There is plenty of political-pundit debate about whether the American Recovery and Reinvestment Act of 2009 is actually stimulating the economy as intended. The drift of many of these conversations tends toward yes, it’s helping, but it’s not yet clear we’re getting enough bang for the buck.
What is clear, though, is that it could be quite a while before we can fairly determine the merits of any of several stimulus programs, including the approximately $5 billion being distributed over the next two years to states for weatherization. No question jobs have and will continue to be created through the program, and more homes than ever before will be made energy efficient. But the bureaucratic machinery designed to make it all happen has in several cases struggled to operate smoothly. Some of the snafus are tied to confusion about rules for setting wages for weatherization workers, some are simply a byproduct of state and local agencies trying to be extra careful to abide by program requirements.
A cautious approach to wage rates
In Western Illinois and Northeast Missouri, for example, some agencies were uncertain about whether wage rates for weatherization workers should be based on Davis-Bacon Act rules, which require that rates equal prevailing wages for local for public works projects.
Becky Pruden, executive director of the Two-Rivers Regional Council in Western Illinois, told the Quincy Herald Whig a couple weeks ago that months of confusion and contradictory rulings by federal agencies have kept the stimulus money from being spent by her agency.
Pruden did add, though, that once the wage-rate issue is clarified, Two-Rivers Regional Council likely will weatherize 240 homes over the next year, a 180% jump over the 85 it did last year.
Similarly, the North East Community Action Corp. in Northeast Missouri, which expects to weatherize 1,000 or more homes with the stimulus money, is dealing with Davis-Bacon wage-scale uncertainty in three of the 12 counties it operates in. So work is progressing in the remaining nine counties.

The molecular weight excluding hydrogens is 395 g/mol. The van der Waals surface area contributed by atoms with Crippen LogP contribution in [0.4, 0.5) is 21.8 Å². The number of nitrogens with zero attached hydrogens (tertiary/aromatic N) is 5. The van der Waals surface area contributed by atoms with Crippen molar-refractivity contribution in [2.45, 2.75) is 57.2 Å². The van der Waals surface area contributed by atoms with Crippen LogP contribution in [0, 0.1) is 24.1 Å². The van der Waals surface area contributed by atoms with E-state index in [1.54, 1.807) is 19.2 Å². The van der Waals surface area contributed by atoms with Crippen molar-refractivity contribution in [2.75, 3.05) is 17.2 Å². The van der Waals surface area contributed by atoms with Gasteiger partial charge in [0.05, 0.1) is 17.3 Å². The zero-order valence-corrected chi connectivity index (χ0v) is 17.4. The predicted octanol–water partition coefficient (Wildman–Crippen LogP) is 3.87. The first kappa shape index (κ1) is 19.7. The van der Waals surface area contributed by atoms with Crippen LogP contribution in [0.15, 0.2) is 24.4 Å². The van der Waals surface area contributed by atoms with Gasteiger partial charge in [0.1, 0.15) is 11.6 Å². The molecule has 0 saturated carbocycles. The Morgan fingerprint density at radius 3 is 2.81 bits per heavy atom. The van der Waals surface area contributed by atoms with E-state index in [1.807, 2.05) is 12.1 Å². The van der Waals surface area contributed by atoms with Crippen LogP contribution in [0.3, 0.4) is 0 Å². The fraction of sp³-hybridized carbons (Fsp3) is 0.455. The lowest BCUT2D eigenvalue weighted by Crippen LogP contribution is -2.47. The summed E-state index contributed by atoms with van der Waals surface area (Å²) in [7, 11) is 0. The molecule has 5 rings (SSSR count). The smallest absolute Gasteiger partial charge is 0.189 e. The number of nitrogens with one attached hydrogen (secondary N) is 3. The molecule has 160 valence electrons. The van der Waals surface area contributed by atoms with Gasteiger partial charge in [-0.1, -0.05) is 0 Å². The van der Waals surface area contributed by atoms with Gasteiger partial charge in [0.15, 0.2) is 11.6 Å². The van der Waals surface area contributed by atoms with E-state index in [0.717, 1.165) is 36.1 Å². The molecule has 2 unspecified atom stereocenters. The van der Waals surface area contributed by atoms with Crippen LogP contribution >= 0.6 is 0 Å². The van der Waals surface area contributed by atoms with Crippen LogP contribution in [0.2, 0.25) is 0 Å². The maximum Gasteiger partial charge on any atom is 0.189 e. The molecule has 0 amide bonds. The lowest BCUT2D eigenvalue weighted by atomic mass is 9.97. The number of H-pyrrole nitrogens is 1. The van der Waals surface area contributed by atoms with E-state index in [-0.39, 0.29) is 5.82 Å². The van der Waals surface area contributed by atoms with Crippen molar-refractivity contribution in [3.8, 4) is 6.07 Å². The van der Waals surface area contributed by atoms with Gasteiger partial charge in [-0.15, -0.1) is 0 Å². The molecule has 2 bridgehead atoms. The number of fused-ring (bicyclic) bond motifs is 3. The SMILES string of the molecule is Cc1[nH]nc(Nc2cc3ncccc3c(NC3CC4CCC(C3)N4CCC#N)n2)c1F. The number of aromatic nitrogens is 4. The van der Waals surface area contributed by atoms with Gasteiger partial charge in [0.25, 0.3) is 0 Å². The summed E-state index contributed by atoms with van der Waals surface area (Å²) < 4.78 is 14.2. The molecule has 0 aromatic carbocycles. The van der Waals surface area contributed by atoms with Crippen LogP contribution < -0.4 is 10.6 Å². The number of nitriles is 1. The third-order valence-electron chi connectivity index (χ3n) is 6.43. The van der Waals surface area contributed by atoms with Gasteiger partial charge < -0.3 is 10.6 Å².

Uncertainty over the applicability of Davis-Bacon also kept managers at community-service agencies in Idaho and Michigan from spending stimulus funds, as news sources noted last week. But federal officials say they have been unequivocal in their requirements for spending stimulus money.
“Davis-Bacon prevailing wage rates for residential construction exist in just about every part of the country, therefore, any state or community-action agency could have begun work as soon as they received their funds by paying these existing prevailing wage rates,” Tom Markey, a stimulus coordinator at the U.S. Department of Labor, told the AP.
In upstate New York
In other parts of the country confusion seems to stem from failures in communication between consumers interested in energy efficiency improvements and local agencies that are administering weatherization work. A story published this week in the Watertown Daily Times notes that many local weatherization agencies in upstate New York – the “subgrantees” that will receive federal stimulus funds from the state Division of Housing and Community Renewal – are still waiting for the money. DHCR says the money is expected to be released in the next two or three weeks. Local agency executives say they are anxious to put it to work before the cold weather kicks in, but they also understand the need for the state to supervise spending carefully.
“On one hand, it’s kind of frustrating because we want to get people working on these homes, but I understand the need to really make sure all their ducks are in a row before they release the funding and approve the contracts,” Scott P. Mathys, chief executive officer of Lewis County Opportunities, told the paper.
In the Volunteer State
In the Knoxville, Tennessee, area, the federal money is in place and program administrators and weatherizers are busy, but communication failures between local agencies and consumers interested in energy efficiency improvements have created a few hectic moments for people in both camps.
The daughter of one elderly Knoxville resident complained to the Knoxville News Sentinel that her 79-year-old father, who had applied for weatherization assistance almost eight months ago, was given misinformation about his application while local program administrators awaited final details about how funds were to be spent and who would qualify for assistance.
“They should have had this in place, and they should have been working on an action plan to help these poor seniors,” she told the paper. “It just seems like it’s going to take a lot of red tape and they don’t have their act together.”
It turns out that the man didn’t qualify under the program’s earlier income requirements, so his application was held in anticipation that he would qualify under stimulus program rules. He did eventually qualify and finally received a home audit. The recommendation: more insulation in several key areas of the home, and new doors.